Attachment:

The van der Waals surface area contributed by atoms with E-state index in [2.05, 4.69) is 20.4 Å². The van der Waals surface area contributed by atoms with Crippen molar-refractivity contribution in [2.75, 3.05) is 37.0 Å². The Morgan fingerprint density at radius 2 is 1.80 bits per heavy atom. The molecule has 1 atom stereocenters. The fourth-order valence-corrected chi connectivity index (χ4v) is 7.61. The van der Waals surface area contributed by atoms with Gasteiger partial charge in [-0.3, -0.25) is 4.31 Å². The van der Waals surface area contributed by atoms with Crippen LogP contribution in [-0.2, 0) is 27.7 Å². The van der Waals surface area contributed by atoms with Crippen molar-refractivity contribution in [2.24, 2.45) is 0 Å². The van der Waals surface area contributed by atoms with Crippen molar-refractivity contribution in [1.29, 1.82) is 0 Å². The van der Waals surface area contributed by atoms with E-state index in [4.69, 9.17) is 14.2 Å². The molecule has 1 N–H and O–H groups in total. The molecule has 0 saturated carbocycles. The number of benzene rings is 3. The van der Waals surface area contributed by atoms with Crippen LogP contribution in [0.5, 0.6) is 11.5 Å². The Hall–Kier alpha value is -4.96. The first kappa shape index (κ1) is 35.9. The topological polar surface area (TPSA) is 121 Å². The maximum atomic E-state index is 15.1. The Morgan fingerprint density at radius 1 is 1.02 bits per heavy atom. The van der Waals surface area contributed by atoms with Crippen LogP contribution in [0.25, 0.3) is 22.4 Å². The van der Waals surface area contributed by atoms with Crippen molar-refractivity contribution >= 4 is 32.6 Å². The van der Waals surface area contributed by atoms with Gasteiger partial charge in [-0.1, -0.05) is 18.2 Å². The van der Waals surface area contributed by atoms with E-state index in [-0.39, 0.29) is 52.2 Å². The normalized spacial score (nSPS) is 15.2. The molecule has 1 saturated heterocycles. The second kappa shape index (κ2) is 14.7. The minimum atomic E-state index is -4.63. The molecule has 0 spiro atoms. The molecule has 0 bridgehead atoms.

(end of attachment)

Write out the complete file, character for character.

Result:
The van der Waals surface area contributed by atoms with E-state index in [2.05, 4.69) is 20.4 Å². The van der Waals surface area contributed by atoms with Crippen molar-refractivity contribution in [2.75, 3.05) is 37.0 Å². The Morgan fingerprint density at radius 2 is 1.80 bits per heavy atom. The molecule has 1 atom stereocenters. The fourth-order valence-corrected chi connectivity index (χ4v) is 7.61. The van der Waals surface area contributed by atoms with Gasteiger partial charge in [-0.3, -0.25) is 4.31 Å². The van der Waals surface area contributed by atoms with Crippen LogP contribution in [-0.2, 0) is 27.7 Å². The van der Waals surface area contributed by atoms with Crippen molar-refractivity contribution in [2.24, 2.45) is 0 Å². The van der Waals surface area contributed by atoms with Crippen molar-refractivity contribution in [1.29, 1.82) is 0 Å². The van der Waals surface area contributed by atoms with E-state index in [4.69, 9.17) is 14.2 Å². The molecule has 1 N–H and O–H groups in total. The molecule has 0 saturated carbocycles. The number of benzene rings is 3. The van der Waals surface area contributed by atoms with Crippen LogP contribution in [0.5, 0.6) is 11.5 Å². The Hall–Kier alpha value is -4.96. The first kappa shape index (κ1) is 35.9. The topological polar surface area (TPSA) is 121 Å². The maximum atomic E-state index is 15.1. The Morgan fingerprint density at radius 1 is 1.02 bits per heavy atom. The van der Waals surface area contributed by atoms with Crippen LogP contribution in [0.25, 0.3) is 22.4 Å². The van der Waals surface area contributed by atoms with Crippen molar-refractivity contribution >= 4 is 32.6 Å². The van der Waals surface area contributed by atoms with Gasteiger partial charge in [-0.1, -0.05) is 18.2 Å². The van der Waals surface area contributed by atoms with E-state index in [-0.39, 0.29) is 52.2 Å². The normalized spacial score (nSPS) is 15.2. The molecule has 1 saturated heterocycles. The second kappa shape index (κ2) is 14.7. The minimum atomic E-state index is -4.63. The molecule has 0 spiro atoms. The molecule has 0 bridgehead atoms.